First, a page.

Album Review: Tzompantli – “Tlazcaltiliztli”

Written by Kep

Tzompantli – Tlazcaltiliztli
Death/doom from California, US
Releasing May 5 via 20 Buck Spin

There’s a movement of indigenous metal happening in the underground right before our very eyes, and not a moment too soon if you ask me. It’s impressive stuff, too: projects like Black Braid, Maȟpíya Lúta, and Ysyry Mollvün have made serious waves in the black metal community already this year. In the same vein but taking a distinctly more death-forward approach is Tzompantli, a Southern California-based outfit whose excellent 2019 EP you might have missed. You won’t be able to miss this record, though, because you’ll be seeing it on various “Best of” mid-year lists. 

Folks, Tlazcaltiliztli is a hell of a goddamn album. It’s unbelievably heavy, the addictive riffs will bring you back over and over, and the way it blends indigenous instruments and imagery into the sound is exceptional. You probably won’t be surprised by its quality if you know anything about some of the members’ other bands: frontman Huey Itztekwanotl o))) is the guitarist for peerless death metal/hardcore outfit Xibalba and drummer Erol Ulug fronts California crushers Teeth. I love both of those bands, but now I love Tzompantli more. 

The indigenous nature of their music and themes is the heart and soul of everything you hear on Tlazcaltiliztli. The band’s name is a reference to the ceremonial racks that ancient civilizations used to display the skulls of human sacrifices or enemies captured in combat. Like many indigenous objects, the tzompantli can be observed in cultures across the Americas, including Maya, Aztec, and Toltec, and the band has similarly dedicated the album to all the indigenous tribes and peoples of the western hemisphere. You’ll hear that dedication from the very first moment: intro track “Yaohuehuetl” opens with traditional huehuetl drumming, a slow build that’s joined by shakers and haunting whistles and shells. The authenticity of these sounds is part of what makes the album so meaningful; Itztekwanotl o))), bassist G-Bone, and guest performer Mateotl Gonzalez perform all the instruments themselves, including the distinctive teponatzli, which has a remarkably tuneful, hollow tone.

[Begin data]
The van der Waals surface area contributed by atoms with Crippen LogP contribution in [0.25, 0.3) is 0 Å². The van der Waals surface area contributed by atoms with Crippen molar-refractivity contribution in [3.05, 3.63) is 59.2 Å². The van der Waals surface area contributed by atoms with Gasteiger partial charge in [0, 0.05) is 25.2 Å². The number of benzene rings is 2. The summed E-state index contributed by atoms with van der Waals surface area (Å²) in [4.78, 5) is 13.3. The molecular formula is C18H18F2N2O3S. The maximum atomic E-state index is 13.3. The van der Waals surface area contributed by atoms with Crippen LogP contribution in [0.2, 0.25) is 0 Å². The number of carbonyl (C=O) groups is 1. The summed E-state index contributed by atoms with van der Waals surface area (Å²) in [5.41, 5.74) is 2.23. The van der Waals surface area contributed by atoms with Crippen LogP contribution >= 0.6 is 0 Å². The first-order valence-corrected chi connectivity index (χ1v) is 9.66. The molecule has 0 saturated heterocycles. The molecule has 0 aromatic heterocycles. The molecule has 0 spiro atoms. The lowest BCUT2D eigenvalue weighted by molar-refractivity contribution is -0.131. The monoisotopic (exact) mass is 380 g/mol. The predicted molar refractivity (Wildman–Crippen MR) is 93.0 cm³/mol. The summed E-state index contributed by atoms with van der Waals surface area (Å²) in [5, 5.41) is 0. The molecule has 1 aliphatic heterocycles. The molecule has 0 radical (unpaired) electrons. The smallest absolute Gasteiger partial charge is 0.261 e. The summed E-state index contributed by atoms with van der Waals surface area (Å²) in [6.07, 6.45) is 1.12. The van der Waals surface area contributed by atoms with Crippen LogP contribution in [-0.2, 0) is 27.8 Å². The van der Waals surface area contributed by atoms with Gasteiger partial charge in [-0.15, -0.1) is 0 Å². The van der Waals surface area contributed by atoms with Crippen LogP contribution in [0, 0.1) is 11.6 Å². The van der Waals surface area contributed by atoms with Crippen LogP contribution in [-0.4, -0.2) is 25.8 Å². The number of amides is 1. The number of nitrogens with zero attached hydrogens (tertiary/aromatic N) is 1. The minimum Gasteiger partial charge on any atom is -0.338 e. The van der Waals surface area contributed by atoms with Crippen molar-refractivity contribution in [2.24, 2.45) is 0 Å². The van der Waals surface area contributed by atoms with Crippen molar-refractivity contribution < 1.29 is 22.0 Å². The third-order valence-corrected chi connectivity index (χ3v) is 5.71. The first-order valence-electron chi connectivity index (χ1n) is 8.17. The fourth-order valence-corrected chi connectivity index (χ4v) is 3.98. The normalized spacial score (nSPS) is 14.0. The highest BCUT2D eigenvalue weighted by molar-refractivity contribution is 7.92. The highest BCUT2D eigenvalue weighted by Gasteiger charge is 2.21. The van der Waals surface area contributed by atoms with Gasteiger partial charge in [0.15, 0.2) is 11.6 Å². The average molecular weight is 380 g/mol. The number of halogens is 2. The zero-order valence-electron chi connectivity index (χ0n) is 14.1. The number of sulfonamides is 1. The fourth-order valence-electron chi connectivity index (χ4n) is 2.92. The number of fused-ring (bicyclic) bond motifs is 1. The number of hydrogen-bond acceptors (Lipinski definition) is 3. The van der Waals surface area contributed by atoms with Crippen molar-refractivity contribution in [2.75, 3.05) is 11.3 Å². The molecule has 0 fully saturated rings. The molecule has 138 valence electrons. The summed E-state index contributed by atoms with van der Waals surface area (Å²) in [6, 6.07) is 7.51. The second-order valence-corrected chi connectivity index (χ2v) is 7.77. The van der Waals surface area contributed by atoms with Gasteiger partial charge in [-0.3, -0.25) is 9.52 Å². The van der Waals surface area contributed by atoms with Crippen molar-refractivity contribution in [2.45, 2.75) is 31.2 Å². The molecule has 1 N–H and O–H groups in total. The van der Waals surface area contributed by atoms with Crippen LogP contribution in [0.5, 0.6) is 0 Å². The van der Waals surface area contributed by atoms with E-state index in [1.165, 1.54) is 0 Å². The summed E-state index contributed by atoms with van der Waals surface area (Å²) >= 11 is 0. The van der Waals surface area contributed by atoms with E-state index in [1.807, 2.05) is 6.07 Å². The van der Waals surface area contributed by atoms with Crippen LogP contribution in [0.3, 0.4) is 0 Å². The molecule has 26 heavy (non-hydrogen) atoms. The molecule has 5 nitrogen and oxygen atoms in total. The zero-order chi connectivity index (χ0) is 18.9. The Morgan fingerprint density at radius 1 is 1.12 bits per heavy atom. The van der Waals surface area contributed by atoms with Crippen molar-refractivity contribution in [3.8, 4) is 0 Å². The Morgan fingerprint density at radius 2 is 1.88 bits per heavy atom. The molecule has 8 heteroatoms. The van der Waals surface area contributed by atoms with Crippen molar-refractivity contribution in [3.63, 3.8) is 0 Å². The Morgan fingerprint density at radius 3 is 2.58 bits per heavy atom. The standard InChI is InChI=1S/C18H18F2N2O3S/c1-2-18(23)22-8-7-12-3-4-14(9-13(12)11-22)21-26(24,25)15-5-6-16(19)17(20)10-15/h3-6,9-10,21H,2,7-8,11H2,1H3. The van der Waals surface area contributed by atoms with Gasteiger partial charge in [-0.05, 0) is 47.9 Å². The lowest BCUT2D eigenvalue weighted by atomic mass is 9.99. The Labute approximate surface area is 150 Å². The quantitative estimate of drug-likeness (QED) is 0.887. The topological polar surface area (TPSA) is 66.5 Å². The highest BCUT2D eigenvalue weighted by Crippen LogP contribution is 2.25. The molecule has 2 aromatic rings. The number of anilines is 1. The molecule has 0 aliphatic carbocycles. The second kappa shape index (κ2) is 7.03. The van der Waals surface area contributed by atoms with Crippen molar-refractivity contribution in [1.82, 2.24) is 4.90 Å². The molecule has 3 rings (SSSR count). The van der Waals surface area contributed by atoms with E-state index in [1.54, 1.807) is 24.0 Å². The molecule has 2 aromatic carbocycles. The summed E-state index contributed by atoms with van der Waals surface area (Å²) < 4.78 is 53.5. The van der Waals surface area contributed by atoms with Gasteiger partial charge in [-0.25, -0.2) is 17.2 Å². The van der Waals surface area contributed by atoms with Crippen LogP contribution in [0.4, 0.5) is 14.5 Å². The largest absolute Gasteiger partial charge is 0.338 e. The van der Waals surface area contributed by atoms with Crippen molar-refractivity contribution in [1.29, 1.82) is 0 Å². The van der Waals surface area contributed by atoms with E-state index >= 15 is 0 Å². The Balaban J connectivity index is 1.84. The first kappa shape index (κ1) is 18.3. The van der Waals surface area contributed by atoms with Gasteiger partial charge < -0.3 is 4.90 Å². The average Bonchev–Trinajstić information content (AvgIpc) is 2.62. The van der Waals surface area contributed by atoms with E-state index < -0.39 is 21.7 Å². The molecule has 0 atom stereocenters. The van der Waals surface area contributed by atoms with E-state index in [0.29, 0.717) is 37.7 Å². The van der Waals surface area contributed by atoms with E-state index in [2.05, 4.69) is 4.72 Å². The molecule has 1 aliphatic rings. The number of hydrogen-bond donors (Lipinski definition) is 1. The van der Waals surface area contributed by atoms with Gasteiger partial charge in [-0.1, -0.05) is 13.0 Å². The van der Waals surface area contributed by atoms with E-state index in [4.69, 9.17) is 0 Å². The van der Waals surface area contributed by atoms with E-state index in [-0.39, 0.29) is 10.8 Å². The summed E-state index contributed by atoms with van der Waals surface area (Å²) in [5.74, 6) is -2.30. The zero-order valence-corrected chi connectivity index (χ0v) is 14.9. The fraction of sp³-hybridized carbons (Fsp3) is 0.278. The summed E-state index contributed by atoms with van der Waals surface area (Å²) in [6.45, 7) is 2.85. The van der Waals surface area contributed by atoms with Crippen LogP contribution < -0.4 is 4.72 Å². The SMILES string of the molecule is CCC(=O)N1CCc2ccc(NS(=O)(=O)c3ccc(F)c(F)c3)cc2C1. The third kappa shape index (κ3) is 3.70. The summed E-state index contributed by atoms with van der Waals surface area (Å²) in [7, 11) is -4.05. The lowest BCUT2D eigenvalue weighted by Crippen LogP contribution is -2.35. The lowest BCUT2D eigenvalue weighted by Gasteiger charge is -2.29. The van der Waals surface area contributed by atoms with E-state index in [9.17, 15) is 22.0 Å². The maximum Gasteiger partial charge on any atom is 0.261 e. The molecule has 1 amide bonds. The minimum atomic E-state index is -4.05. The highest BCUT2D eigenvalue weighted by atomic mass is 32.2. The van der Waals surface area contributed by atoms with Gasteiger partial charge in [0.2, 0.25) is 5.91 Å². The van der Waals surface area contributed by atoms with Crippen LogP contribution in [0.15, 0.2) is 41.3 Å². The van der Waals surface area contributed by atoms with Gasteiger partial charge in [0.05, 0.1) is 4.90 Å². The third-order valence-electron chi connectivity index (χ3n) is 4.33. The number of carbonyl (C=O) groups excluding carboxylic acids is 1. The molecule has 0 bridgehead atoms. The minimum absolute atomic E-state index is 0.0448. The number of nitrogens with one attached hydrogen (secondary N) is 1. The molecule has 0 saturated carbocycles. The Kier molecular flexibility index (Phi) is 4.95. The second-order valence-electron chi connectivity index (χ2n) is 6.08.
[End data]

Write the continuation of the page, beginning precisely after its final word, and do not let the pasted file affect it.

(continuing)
The individual songs are already impressive, riff-fests all around that will flatten you like a steamroller. For example, the pummeling, chugging main riff of title track “Tlazcaltiliztli” is probably the single catchiest that I’ve heard this year so far, and the wild hardcore-influenced passage that hits around its midpoint is just icing on the cake. The track also takes a diversion through OSDM and then delivers a riff that feels like a fatter, doomier version of “Scourge of Iron”. Tzompantli dishes up moment after moment like these that will have you headbanging in your living room or pausing to take in a desolate melody: the way that mercilessly pounding monstrosity “Ohtlatocopailcahualuztli” transitions into mournful Evoken-esque dirging, the eerie clean tones in the opening of “Tlatzintilli” that bring diSEMBOWELMENT to mind, the straight-up death metal riffage of “Tlamanalli” that will more than satisfy OSDM-heads. 

It’s objectively good shit that already measures up to the titans of death/doom, is what I’m saying, but the indigenous elements woven into that death/doom fabric are the thing that makes the record unforgettable. For example, just before “Tlatzintilli” reaches the end of its crushing intro there’s a chilling death whistle that will utterly freeze you, a cry to signal the arrival of blasting destruction. The lyrics further entwine these elements inextricably into the music’s texture, with verse that references history, belief, and ritual throughout. 

The literal and figurative heart of the album, though, and the best example of this intermingling of musical cultures is in centerpiece “Eltequi”—which translates to “to cut the chest open and remove the heart as part of ritual human sacrifice”. This track is an absolute triumph, a true marriage of death metal with indigenous instruments and themes that I’ve never heard the likes of before. Traditional drums, shakers, shells, and whistles stand shoulder to shoulder with electric and acoustic guitars and menacing gang vocals in a ritualistic number that has lasting impact. It’s a hell of a moment, and will be one of the biggest reasons that people like me keep returning to this record.  


I don’t want to understate this: Tlazcaltiliztli is the most impressive death/doom album so far in 2022. But beyond that, it’s an important piece of music that takes metal to a place it hasn’t quite been before, and it’s a place that deserves to be explored. My hat is off and my ears are open to this Tzompantli release, and I hope yours will be too.